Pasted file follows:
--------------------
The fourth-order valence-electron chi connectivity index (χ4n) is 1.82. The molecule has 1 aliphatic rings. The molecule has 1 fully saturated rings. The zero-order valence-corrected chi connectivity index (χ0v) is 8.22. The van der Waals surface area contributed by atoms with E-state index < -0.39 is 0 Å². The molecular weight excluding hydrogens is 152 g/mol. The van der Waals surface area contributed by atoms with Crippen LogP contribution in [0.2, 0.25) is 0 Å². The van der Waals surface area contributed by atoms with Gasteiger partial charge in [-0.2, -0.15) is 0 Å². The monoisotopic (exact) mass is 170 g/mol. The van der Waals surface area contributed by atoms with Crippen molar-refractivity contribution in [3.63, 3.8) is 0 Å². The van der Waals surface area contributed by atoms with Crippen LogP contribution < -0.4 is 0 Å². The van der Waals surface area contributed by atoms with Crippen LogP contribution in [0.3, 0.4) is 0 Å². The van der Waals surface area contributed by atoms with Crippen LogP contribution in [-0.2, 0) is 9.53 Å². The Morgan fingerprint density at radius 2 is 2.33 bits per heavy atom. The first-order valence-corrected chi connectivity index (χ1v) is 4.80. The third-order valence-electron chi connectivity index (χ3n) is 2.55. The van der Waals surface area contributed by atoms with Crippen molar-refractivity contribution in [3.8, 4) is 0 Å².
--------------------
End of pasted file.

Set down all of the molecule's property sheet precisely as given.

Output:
The fourth-order valence-electron chi connectivity index (χ4n) is 1.82. The molecule has 1 aliphatic rings. The molecule has 1 fully saturated rings. The zero-order valence-corrected chi connectivity index (χ0v) is 8.22. The van der Waals surface area contributed by atoms with E-state index < -0.39 is 0 Å². The molecular weight excluding hydrogens is 152 g/mol. The van der Waals surface area contributed by atoms with Crippen LogP contribution in [0.2, 0.25) is 0 Å². The van der Waals surface area contributed by atoms with Gasteiger partial charge in [-0.2, -0.15) is 0 Å². The monoisotopic (exact) mass is 170 g/mol. The van der Waals surface area contributed by atoms with Crippen molar-refractivity contribution in [3.63, 3.8) is 0 Å². The van der Waals surface area contributed by atoms with Crippen LogP contribution < -0.4 is 0 Å². The van der Waals surface area contributed by atoms with Crippen LogP contribution in [0.3, 0.4) is 0 Å². The van der Waals surface area contributed by atoms with Crippen LogP contribution in [-0.2, 0) is 9.53 Å². The Morgan fingerprint density at radius 2 is 2.33 bits per heavy atom. The first-order valence-corrected chi connectivity index (χ1v) is 4.80. The third-order valence-electron chi connectivity index (χ3n) is 2.55. The van der Waals surface area contributed by atoms with Crippen molar-refractivity contribution in [3.8, 4) is 0 Å².